[7] By the time the show was hitting its stride, a positive outcome to this prominent, central lesbian relationship was plainly what a large part of its viewing audience wanted as well: both the show's dramatic appeal as well as its early commercial success depended on exactly this.

[8] Nikki's rather unclear status as 'soft butch' or, a description Shed used early on, 'lipstick lesbian' (notably, both are mainly ignored in online discussions among fans) is negligible in such moments: what matters here is that both women dress for the world in a similar way. They're putting on makeup not to improve faces that need no improving, or even to put on a 'game' face much less 'war paint' (their makeup is soft, not hard like Betts'), but presumably for the pleasure it gives them in presenting themselves well—and on Nikki's part at least, perhaps in imagining the pleasure her appearance may give Helen. (Nikki's presentation, the fact the she dresses 'up' a bit every day, is also clearly an expression of her struggle to maintain her self-respect and a measure of dignity within the prison setting.) In fact, it is Nikki's application of makeup and the focus on it in this scene that informs us plainly: whether she's fully aware of it or not, she's in courting mode. There's nothing false about it. It's a girl-thing, not a psychiatric diagnostic category.

[9] Thanks to JAMBF for help with this interpretation.

[10] Pan: "A camera movement with the camera body turning to the right or left. On the screen, it produces a mobile framing which scans the space horizontally. A pan directly and immediately connects two places or characters, thus making us aware of their proximity. [...] [A] pan does not necessarily mean that the camera moves along an horizontal line." —http://classes.yale.edu/film-analysis

[11] The lack of transition in the original broadcast version does create a subtle temporal difference in viewing: without the black-screen transition, the scene reads as if it comes right after the potting shed, rather than (watching the DVDs) creating a more vague sensation of 'some time has elapsed'—raising the question of how immediate the producers intended the aftereffects of the potting shed incident to feel. The original broadcast version would seem to make more sense, since the cell-search scene is still taking place. (The black-screen was likely created to give broadcasters a space to break for advertisements.)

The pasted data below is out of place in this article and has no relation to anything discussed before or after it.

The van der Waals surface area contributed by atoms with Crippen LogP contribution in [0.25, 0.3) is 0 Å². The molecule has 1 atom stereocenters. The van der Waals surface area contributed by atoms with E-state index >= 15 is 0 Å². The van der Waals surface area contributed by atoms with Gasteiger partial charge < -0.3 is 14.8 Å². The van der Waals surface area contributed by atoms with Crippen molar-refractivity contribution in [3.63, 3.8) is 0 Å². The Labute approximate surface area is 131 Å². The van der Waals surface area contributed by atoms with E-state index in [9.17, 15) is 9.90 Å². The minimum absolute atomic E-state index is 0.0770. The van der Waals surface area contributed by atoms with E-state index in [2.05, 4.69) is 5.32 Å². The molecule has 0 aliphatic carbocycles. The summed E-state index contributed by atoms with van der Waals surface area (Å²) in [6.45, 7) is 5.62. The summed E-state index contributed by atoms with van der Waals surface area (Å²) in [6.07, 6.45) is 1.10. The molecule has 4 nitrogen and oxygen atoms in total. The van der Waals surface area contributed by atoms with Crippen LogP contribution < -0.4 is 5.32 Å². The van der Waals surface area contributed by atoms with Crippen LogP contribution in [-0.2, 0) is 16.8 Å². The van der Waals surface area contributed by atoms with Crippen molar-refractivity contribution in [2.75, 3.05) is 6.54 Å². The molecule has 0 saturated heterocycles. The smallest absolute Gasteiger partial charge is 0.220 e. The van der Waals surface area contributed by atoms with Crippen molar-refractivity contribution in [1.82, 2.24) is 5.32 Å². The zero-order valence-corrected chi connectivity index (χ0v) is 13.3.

[12] What that might signal remains speculative: perhaps Helen's only aware of feeling a bit sorry about what she's going to do, or say. On another, less conscious level, her expression may also be showing a sense of regret about what that might mean to or for her, personally: a flicker of something similar crosses her face at the end of the next scene (Scene 5) in the office, after Nikki's walked out on her.

[13] Many thanks to JT for this observation.

[14] The other minuscule jump-cuts do what they're supposed to: invisibly move the characters' actions forward in sync with their movements. For example, the audience can project that Nikki's pacing in the shed would bring her from one side to the other without needing to see it: she arrives in the expected spot after the appropriate amount of time has ellapsed. This shot is different, in that what it is in response to—what Helen face is showing her reacting to, internally—hasn't been shown (indeed, can't be shown).

[15] Nikki's grab in the shed was a decision that brought forth a pure reaction from Helen. And if Nikki had been able to step back... she'd perhaps have seen that what she wanted was there: any reaction at that point, positive or negative, so long as it wasn't pure disinterest, would have been a step forward. Nikki gets her confirmation in their next scene together, of course—again phrased in terms of a refusal. ['Even if I were attracted to you, which I'm not, there is no way we could have a relationship! For a start I would be sacked.']

[16] Who has the ability (and authority) to name the other is an important feature of the office scene: Helen addresses Nikki by her given name three times in this scene, whereas Nikki is not free to address Helen similarly—she ends the scene by calling Helen 'Miss' with bitter emphasis. It isn't until another episode and some time has passed that Nikki first calls Helen by her given name*, in the scene that begins the rapprochement that will lead to their first kiss.

* Thanks to JT for noting this significant milestone.